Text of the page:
Judy Sierra grew up in a creative, book-loving family. Her mother was a school librarian and her father was a photographer.
As her parents read books aloud to her, Judy fell madly in love with poetry, beginning with Mother Goose. By third grade she was writing some of her school reports in rhyme.
When Judy was seven, her father built a wooden puppet stage and her mother helped her make puppets out of cloth. Judy and her cousin charged kids twenty-five cents to see their shows, and learned that it is possible to make money in the arts.
Artists often need day jobs, so Judy went to college and got a degree in library science. She combined library work with a career as a children's entertainer, performing on a San Francisco children's television series, as a street artist, and at schools and Renaissance fairs. As an artist-in-the-schools, she taught children how to make puppets, write scripts, and put on shows. She named her puppet troupe after the nearby Sierra mountains of California, and later took the name of the troupe as her performing name and pen name.
Judy studied folklore and mythology at UCLA and earned a Ph.D. She wrote her first picture books while she was a graduate student, retelling some of the folktales she found during her research.
Over the years, Judy Sierra has worked with exceptional editors and illustrators to publish more than 35 books for children. These books have won many awards, including the Aesop Prize from the American Folklore Society and the E.B. White Read-Aloud Award from the Association of Booksellers for Children. Two of her books were on the New York Times picture book bestseller list. The honors she values most highly are the state and national Children's Choice Awards that are voted on by young readers. Her latest Children's Choice Award, in 2020, comes from the state of Louisiana, for Imagine That! How Dr. Seuss Wrote 'The Cat in the Hat', illustrated by Kevin Hawkes.
Today, Judy lives and writes in Portland, Oregon, with her husband, Bob, and their parti-poodle, Keiko.
Q & A
How did you begin writing children's books?
I never thought about writing children's books until I attended a talk by picture book author and illustrator Uri Shulevitz. He said that a picture book is like a small theater.
I thought to myself, I know a whole lot about small theaters—puppet theaters. I should write a picture book! The words would be like the script, and the page turns like scene changes.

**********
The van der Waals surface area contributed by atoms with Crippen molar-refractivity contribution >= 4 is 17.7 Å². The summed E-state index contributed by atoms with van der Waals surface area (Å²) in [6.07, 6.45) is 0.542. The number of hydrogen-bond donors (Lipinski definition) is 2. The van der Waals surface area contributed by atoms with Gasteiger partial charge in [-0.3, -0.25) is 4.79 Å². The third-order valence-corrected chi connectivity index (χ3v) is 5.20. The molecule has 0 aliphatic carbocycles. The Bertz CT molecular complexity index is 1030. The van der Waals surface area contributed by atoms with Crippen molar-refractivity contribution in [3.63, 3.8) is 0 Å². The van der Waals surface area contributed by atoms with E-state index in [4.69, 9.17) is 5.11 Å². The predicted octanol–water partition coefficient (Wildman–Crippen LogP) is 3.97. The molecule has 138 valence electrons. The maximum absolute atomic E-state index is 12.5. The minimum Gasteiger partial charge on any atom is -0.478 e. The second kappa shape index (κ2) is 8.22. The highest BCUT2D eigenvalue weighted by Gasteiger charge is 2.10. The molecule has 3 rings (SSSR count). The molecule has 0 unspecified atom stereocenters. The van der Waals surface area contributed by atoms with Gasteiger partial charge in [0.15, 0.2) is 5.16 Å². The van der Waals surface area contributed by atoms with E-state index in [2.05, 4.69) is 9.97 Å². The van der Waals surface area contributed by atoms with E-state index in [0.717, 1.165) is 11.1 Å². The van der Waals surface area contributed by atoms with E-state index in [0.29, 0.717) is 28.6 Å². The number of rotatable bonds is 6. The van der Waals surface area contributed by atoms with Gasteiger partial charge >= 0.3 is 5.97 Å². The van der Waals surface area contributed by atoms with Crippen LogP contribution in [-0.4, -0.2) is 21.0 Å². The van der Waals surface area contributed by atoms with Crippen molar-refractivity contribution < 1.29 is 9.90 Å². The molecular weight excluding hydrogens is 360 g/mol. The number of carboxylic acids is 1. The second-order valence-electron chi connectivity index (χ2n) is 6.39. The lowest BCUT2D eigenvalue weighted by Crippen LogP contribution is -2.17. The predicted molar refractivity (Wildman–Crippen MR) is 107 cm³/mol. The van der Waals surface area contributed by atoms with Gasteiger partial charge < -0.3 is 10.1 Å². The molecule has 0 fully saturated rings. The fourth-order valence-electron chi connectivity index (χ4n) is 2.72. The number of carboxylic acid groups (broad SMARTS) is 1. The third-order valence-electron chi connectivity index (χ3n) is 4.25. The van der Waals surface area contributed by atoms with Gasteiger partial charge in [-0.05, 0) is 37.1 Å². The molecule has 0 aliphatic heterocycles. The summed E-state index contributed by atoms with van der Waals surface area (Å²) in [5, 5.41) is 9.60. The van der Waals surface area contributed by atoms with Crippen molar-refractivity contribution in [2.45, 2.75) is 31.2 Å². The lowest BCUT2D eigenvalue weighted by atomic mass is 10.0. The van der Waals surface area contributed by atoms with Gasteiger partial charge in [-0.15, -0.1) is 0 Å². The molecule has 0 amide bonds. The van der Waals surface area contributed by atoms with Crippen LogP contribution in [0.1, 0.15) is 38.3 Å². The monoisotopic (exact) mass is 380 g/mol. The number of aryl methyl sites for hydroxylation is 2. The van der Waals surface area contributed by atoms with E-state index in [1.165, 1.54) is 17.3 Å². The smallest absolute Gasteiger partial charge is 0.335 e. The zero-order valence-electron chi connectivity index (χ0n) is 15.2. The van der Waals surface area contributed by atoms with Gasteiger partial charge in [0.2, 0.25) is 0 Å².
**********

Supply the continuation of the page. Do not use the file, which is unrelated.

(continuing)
Within a year I'd sold my first manuscript, The Elephant's Wrestling Match, published in 1992 with illustrations by Brian Pinkney.
Is it fun being a children's author?
Some parts of being a children's author are very enjoyable. For example, even though I'm a shy person I love standing on stage and speaking to teachers and librarians, or telling my stories to an auditorium filled with kids. Creating a book that kids will like, though, is a long and sometimes frustrating process.
How do you get your ideas?
Ideas for books arrive in different ways. Sometimes I give myself a challenge. For example, I wondered if I could I write a funny, exciting story about a rather boring subject. Good manners. That challenge resulted in Mind Your Manners, B.B. Wolf, illustrated by J. Otto Seibold.
The idea for my bestselling book, Wild About Books, came from a poster I saw at a library of wild animals reading books. How did they learn to read? I asked myself. Where did they get those books?
An important thing to know about good writing ideas is that they can appear suddenly, then disappear from memory just as suddenly. I try to write down any new ideas asap. A phone is helpful. Later, I transfer them to my idea notebook, one idea at the top of each page. Later, I peruse the notebook and brainstorm.
What were your favorite books as a child?
When I was a preschooler, my favorite book was The Golden Book of Poetry. I asked my parents to read the poems so often that I knew every one by heart long before I could read.
Later on, I read and re-read the Oz books and Nancy Drew mysteries. I devoured the books in the school library and the public library. My favorite of all favorites, the book that swept me away, was The Lion, the Witch and the Wardrobe, by C.S. Lewis.
Which picture books inspired you as a writer?
I was inspired by the picture books that made me a read-aloud star when I worked at the public library. I liked books that were easy to memorize, so that I could perform them and bring them to life. Some favorites were Pierre, by Maurice Sendak, and Alexander and the Terrible, Horrible, No Good, Very Bad Day by Judith Viorst, and also the folktale picture books of Gerald McDermott and Ashley Bryan.